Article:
Introducing…Retchy P


Delinquents make good rappers. Bad manners, curse words, a smoking habit, disregard for human life – these are pre-requisites for any rapper (you saw what happened to Fonzworth Bentley), but the best ones make you feel like you’re standing right next to them as they’re smoking a cigarette. You feel disgust for their personality, but they’re so honest and charming about it that you can’t help but keep listening.

Retchy P is a delinquent. The funniest thing I’ve seen on his Instagram, which is full of funny shit, is him smoking a blunt on a New York City train. I don’t know if you’ve ever been on a train in NYC, but if you haven’t, it’s not exactly the best place to puff. Other highlights include Retch resting his head in between Lil’ Debbie’s legs, talking about why he doesn’t care about kids, and taking a picture during a threesome (the last one wasn’t on Instagram, but you get the picture). And none of it is as entertaining as his rapping.

It’s clear from the start that Retch’s style is similar to Action Bronson’s. Dashes of luxury and foreign names pepper his rhymes, as if he’s more James Bond than a rapper from New Jersey. He’s got an imagistic caption for every possible situation – drug deals, cloudy days, looking in the mirror. You name it, Retch can illustrate it. It becomes obvious on “Burgundy Windbreaker,” the third song from his latest project, Polo Sporting Goods, produced entirely by Thelonious Martin. “Make a fiend touch his heels with the back of his neck / human origami.” Rappers talk about junkies all the time, but not like that. Later he talks about his man “freebasing nature.” It’s the phrasing that catches you off-guard.


I first heard of Retch on a  song with Dame Dash’s nephew Da$h, an alum of DD172, but I didn’t think much of him. it wasn’t until I heard “City Lights/Blockwork,” the song at the top of this post, that I started paying attention. He isn’t blacking out, but he’s tapping his arm, looking for that vein. He raps like he’s pissed off at the world, especially towards the end. Too many rappers are happy go lucky these days – genuine anger is alluring. It lets the listener know that rappers are just like us.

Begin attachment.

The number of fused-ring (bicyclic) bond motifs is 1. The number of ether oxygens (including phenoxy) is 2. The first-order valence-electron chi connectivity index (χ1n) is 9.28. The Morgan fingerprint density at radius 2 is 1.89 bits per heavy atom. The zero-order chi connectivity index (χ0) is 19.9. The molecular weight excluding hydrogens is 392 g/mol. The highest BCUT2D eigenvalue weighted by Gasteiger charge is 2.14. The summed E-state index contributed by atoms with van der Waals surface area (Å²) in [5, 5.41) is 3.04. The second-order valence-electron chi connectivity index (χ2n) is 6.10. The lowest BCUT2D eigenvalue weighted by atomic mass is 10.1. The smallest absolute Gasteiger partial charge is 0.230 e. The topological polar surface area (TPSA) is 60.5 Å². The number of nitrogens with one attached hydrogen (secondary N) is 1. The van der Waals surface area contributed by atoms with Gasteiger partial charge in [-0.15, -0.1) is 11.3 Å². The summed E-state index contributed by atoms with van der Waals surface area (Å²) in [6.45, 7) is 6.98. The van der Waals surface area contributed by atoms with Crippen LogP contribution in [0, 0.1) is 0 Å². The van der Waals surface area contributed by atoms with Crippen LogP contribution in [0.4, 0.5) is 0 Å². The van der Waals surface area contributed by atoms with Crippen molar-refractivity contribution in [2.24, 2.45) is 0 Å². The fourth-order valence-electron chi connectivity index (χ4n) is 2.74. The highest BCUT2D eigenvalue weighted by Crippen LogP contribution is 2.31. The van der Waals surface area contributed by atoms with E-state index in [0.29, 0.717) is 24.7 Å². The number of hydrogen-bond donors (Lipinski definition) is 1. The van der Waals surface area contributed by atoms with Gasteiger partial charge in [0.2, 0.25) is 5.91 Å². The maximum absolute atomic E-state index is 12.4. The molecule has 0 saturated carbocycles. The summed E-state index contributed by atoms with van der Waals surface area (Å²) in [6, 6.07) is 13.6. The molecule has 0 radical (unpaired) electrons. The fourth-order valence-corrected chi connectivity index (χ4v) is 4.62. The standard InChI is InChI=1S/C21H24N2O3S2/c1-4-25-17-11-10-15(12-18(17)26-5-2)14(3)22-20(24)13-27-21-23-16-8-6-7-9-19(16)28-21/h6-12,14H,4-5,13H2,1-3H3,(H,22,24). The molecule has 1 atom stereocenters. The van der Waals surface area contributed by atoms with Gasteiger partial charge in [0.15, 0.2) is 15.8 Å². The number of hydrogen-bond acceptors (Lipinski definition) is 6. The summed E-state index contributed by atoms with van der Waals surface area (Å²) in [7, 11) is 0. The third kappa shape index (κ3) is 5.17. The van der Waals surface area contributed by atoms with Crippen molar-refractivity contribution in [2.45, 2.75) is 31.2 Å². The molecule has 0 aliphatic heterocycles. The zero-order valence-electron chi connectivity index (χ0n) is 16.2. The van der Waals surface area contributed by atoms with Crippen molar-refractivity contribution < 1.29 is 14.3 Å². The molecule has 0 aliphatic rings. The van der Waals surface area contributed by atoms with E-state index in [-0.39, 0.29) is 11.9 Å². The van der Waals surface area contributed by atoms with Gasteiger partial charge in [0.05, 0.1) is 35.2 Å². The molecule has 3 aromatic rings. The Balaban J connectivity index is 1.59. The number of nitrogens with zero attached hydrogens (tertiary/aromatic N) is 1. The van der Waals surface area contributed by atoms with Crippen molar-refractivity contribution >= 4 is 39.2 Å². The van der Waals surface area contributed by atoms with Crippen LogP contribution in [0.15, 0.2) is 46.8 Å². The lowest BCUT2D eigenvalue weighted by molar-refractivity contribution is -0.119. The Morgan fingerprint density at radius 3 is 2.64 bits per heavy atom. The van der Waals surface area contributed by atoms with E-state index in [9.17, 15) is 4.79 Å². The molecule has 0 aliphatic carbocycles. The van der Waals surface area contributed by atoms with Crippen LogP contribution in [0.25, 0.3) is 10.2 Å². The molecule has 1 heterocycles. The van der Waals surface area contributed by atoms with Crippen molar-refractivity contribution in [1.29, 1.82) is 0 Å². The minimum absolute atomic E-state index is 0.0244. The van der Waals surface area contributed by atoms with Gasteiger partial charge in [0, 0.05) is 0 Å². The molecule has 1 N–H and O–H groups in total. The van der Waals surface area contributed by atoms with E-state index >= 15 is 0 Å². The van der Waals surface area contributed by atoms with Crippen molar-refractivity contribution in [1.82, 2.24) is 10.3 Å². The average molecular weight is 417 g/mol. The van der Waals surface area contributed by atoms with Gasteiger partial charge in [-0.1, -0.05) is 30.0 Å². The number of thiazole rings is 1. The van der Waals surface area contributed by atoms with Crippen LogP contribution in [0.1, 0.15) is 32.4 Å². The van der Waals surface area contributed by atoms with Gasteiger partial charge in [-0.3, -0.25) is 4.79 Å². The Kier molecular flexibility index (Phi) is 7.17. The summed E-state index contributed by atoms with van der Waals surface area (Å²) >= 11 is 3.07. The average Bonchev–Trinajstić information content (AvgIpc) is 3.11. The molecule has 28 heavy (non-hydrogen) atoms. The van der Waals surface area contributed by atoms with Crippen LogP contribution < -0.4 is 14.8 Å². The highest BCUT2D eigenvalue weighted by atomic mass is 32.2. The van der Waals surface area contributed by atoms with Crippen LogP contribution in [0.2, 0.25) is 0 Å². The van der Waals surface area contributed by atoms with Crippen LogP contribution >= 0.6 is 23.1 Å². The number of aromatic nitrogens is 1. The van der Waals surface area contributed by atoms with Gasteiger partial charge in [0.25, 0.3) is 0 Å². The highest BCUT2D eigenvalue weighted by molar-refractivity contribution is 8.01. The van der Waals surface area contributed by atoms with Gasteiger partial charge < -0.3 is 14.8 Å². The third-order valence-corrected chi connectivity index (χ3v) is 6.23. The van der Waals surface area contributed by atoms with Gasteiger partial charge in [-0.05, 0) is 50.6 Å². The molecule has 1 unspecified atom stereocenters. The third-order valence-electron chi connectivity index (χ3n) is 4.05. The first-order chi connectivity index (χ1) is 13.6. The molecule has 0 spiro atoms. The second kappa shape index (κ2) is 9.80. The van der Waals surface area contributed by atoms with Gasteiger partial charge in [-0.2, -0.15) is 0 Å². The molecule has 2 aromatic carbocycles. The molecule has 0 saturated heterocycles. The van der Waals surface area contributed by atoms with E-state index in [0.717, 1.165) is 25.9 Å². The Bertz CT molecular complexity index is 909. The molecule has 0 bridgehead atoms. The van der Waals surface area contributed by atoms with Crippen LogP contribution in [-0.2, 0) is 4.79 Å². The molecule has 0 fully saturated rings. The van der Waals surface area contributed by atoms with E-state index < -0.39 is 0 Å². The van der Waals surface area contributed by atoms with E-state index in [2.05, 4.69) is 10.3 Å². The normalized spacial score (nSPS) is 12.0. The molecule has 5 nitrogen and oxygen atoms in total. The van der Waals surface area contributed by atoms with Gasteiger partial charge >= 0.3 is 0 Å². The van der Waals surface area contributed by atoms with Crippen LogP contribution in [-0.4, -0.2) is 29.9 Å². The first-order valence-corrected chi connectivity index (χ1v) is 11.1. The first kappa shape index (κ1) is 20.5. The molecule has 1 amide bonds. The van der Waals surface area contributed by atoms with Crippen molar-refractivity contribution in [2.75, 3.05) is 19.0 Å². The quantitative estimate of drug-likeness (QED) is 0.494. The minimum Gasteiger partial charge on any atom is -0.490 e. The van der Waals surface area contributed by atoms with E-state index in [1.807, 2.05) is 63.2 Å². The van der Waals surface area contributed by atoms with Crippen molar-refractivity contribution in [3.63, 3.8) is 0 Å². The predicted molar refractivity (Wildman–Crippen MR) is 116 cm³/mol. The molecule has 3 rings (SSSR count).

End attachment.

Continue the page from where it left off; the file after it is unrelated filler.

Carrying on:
Next, he stole the show on Bronson’s “Flip Ya” from Blue Chips 2. That’s when people started asking who this kid was. Polo Sporting Goods has been his best received project to date, clocking in at 11 songs. Martin’s sound is baked soul, although he can sound like he’s mimicking Alchemist’s recent style at times. Retch isn’t always hitting, either – at times he can come off like he’s reading from a piece of paper. Throwing words together is tight, and when he weaves it into a narrative it’s captivating, but he might do well to let the beat breath here and there.

The highlight of the tape, without a doubt, is “Special Jim.” It’s a heartfelt tale of a handicapped kid, so visceral that it sounds like Jim might be a real person. Every detail is pitch perfect – Jim loves ice cream with sprinkles, he’s never partied or kissed a girl, his uncle is a drug addict and his mom works two jobs just to maintain her crack habit. And that’s just a fraction of the song. It’s one of the best songs of the year in any genre simply because the storytelling is cinematic. A healthy imagination can take you anywhere, and Retch is going places.




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